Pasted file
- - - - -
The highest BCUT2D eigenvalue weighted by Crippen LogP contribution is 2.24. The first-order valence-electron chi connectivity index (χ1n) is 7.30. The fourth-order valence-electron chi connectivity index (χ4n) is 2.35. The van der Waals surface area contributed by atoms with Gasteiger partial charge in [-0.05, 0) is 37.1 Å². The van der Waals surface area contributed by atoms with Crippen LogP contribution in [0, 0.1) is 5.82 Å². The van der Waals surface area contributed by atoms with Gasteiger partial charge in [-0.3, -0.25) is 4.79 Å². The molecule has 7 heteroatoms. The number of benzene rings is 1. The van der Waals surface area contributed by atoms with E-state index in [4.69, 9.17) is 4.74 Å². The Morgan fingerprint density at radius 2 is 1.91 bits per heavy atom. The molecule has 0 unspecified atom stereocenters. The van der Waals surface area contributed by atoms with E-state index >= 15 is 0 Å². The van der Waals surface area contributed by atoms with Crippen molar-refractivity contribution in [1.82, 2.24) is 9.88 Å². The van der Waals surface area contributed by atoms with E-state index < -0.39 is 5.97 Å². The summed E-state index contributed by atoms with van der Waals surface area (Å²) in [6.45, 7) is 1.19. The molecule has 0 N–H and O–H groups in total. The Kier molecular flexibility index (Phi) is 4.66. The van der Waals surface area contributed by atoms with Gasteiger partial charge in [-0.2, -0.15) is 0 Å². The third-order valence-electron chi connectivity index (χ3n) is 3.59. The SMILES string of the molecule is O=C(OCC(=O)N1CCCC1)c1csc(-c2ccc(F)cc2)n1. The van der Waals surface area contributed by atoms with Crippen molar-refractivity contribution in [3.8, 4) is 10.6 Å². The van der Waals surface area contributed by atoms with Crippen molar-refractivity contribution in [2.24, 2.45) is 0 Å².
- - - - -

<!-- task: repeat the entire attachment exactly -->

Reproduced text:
The highest BCUT2D eigenvalue weighted by Crippen LogP contribution is 2.24. The first-order valence-electron chi connectivity index (χ1n) is 7.30. The fourth-order valence-electron chi connectivity index (χ4n) is 2.35. The van der Waals surface area contributed by atoms with Gasteiger partial charge in [-0.05, 0) is 37.1 Å². The van der Waals surface area contributed by atoms with Crippen LogP contribution in [0, 0.1) is 5.82 Å². The van der Waals surface area contributed by atoms with Gasteiger partial charge in [-0.3, -0.25) is 4.79 Å². The molecule has 7 heteroatoms. The number of benzene rings is 1. The van der Waals surface area contributed by atoms with E-state index in [4.69, 9.17) is 4.74 Å². The Morgan fingerprint density at radius 2 is 1.91 bits per heavy atom. The molecule has 0 unspecified atom stereocenters. The van der Waals surface area contributed by atoms with E-state index >= 15 is 0 Å². The van der Waals surface area contributed by atoms with Crippen molar-refractivity contribution in [1.82, 2.24) is 9.88 Å². The van der Waals surface area contributed by atoms with E-state index < -0.39 is 5.97 Å². The summed E-state index contributed by atoms with van der Waals surface area (Å²) in [6.45, 7) is 1.19. The molecule has 0 N–H and O–H groups in total. The Kier molecular flexibility index (Phi) is 4.66. The van der Waals surface area contributed by atoms with Gasteiger partial charge in [-0.2, -0.15) is 0 Å². The third-order valence-electron chi connectivity index (χ3n) is 3.59. The SMILES string of the molecule is O=C(OCC(=O)N1CCCC1)c1csc(-c2ccc(F)cc2)n1. The van der Waals surface area contributed by atoms with Crippen molar-refractivity contribution in [3.8, 4) is 10.6 Å². The van der Waals surface area contributed by atoms with Crippen molar-refractivity contribution in [2.24, 2.45) is 0 Å².